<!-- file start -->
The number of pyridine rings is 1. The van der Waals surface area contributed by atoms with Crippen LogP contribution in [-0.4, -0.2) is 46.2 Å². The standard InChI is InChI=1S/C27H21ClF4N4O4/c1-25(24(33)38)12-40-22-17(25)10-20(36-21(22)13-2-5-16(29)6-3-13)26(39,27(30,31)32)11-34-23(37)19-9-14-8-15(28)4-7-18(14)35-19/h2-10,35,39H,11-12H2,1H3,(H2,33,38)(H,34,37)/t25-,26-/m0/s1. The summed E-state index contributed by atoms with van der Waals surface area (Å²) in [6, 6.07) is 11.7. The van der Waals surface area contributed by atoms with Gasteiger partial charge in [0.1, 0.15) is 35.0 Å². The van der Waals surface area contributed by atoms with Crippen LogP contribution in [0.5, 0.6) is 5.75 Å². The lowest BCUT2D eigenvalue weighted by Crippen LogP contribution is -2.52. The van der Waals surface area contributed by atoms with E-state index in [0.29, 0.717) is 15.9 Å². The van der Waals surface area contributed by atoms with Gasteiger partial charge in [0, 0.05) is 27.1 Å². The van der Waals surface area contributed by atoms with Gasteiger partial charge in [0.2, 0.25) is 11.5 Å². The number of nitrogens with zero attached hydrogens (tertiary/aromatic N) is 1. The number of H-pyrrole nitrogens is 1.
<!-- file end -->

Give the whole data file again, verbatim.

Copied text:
The number of pyridine rings is 1. The van der Waals surface area contributed by atoms with Crippen LogP contribution in [-0.4, -0.2) is 46.2 Å². The standard InChI is InChI=1S/C27H21ClF4N4O4/c1-25(24(33)38)12-40-22-17(25)10-20(36-21(22)13-2-5-16(29)6-3-13)26(39,27(30,31)32)11-34-23(37)19-9-14-8-15(28)4-7-18(14)35-19/h2-10,35,39H,11-12H2,1H3,(H2,33,38)(H,34,37)/t25-,26-/m0/s1. The summed E-state index contributed by atoms with van der Waals surface area (Å²) in [6, 6.07) is 11.7. The van der Waals surface area contributed by atoms with Gasteiger partial charge in [0.1, 0.15) is 35.0 Å². The van der Waals surface area contributed by atoms with Crippen LogP contribution in [0.5, 0.6) is 5.75 Å². The lowest BCUT2D eigenvalue weighted by Crippen LogP contribution is -2.52. The van der Waals surface area contributed by atoms with E-state index in [0.29, 0.717) is 15.9 Å². The van der Waals surface area contributed by atoms with Gasteiger partial charge in [0, 0.05) is 27.1 Å². The van der Waals surface area contributed by atoms with Gasteiger partial charge in [0.2, 0.25) is 11.5 Å². The number of nitrogens with zero attached hydrogens (tertiary/aromatic N) is 1. The number of H-pyrrole nitrogens is 1.